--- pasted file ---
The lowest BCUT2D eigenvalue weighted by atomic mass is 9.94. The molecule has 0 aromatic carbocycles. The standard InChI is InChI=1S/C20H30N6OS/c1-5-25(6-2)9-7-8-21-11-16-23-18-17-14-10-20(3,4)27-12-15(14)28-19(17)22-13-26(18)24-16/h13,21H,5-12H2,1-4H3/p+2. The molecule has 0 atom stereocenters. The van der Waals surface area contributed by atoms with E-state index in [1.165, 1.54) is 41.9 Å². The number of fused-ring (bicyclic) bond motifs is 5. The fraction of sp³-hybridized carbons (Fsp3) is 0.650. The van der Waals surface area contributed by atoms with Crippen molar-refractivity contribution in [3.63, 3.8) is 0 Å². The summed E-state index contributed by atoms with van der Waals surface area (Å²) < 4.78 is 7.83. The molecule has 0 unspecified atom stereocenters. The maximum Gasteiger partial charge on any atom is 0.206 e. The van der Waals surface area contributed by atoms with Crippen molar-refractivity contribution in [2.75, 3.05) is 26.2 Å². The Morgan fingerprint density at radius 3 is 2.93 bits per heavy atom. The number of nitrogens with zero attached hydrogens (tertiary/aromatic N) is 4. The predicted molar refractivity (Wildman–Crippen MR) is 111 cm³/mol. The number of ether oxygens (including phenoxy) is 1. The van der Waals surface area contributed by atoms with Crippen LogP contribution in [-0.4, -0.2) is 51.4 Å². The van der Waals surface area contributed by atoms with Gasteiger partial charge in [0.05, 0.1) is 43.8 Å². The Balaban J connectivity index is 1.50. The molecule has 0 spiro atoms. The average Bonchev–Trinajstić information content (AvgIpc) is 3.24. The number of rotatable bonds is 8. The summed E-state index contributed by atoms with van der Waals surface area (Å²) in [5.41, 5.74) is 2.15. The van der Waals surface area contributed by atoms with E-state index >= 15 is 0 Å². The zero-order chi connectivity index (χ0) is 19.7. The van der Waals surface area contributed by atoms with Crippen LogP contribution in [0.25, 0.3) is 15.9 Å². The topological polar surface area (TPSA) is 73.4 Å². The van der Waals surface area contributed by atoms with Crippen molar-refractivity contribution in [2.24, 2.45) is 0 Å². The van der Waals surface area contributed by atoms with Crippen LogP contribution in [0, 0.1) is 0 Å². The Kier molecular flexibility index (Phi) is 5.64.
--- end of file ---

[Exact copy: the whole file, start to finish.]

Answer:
The lowest BCUT2D eigenvalue weighted by atomic mass is 9.94. The molecule has 0 aromatic carbocycles. The standard InChI is InChI=1S/C20H30N6OS/c1-5-25(6-2)9-7-8-21-11-16-23-18-17-14-10-20(3,4)27-12-15(14)28-19(17)22-13-26(18)24-16/h13,21H,5-12H2,1-4H3/p+2. The molecule has 0 atom stereocenters. The van der Waals surface area contributed by atoms with E-state index in [1.165, 1.54) is 41.9 Å². The number of fused-ring (bicyclic) bond motifs is 5. The fraction of sp³-hybridized carbons (Fsp3) is 0.650. The van der Waals surface area contributed by atoms with Crippen molar-refractivity contribution in [3.63, 3.8) is 0 Å². The summed E-state index contributed by atoms with van der Waals surface area (Å²) < 4.78 is 7.83. The molecule has 0 unspecified atom stereocenters. The maximum Gasteiger partial charge on any atom is 0.206 e. The van der Waals surface area contributed by atoms with Crippen molar-refractivity contribution in [2.75, 3.05) is 26.2 Å². The Morgan fingerprint density at radius 3 is 2.93 bits per heavy atom. The number of nitrogens with zero attached hydrogens (tertiary/aromatic N) is 4. The predicted molar refractivity (Wildman–Crippen MR) is 111 cm³/mol. The number of ether oxygens (including phenoxy) is 1. The van der Waals surface area contributed by atoms with Crippen LogP contribution in [-0.4, -0.2) is 51.4 Å². The van der Waals surface area contributed by atoms with Gasteiger partial charge in [0.05, 0.1) is 43.8 Å². The Balaban J connectivity index is 1.50. The molecule has 0 spiro atoms. The average Bonchev–Trinajstić information content (AvgIpc) is 3.24. The number of rotatable bonds is 8. The summed E-state index contributed by atoms with van der Waals surface area (Å²) in [5.41, 5.74) is 2.15. The van der Waals surface area contributed by atoms with E-state index >= 15 is 0 Å². The zero-order chi connectivity index (χ0) is 19.7. The van der Waals surface area contributed by atoms with Crippen LogP contribution in [0.25, 0.3) is 15.9 Å². The topological polar surface area (TPSA) is 73.4 Å². The van der Waals surface area contributed by atoms with Crippen molar-refractivity contribution in [2.24, 2.45) is 0 Å². The van der Waals surface area contributed by atoms with Crippen LogP contribution in [0, 0.1) is 0 Å². The Kier molecular flexibility index (Phi) is 5.64.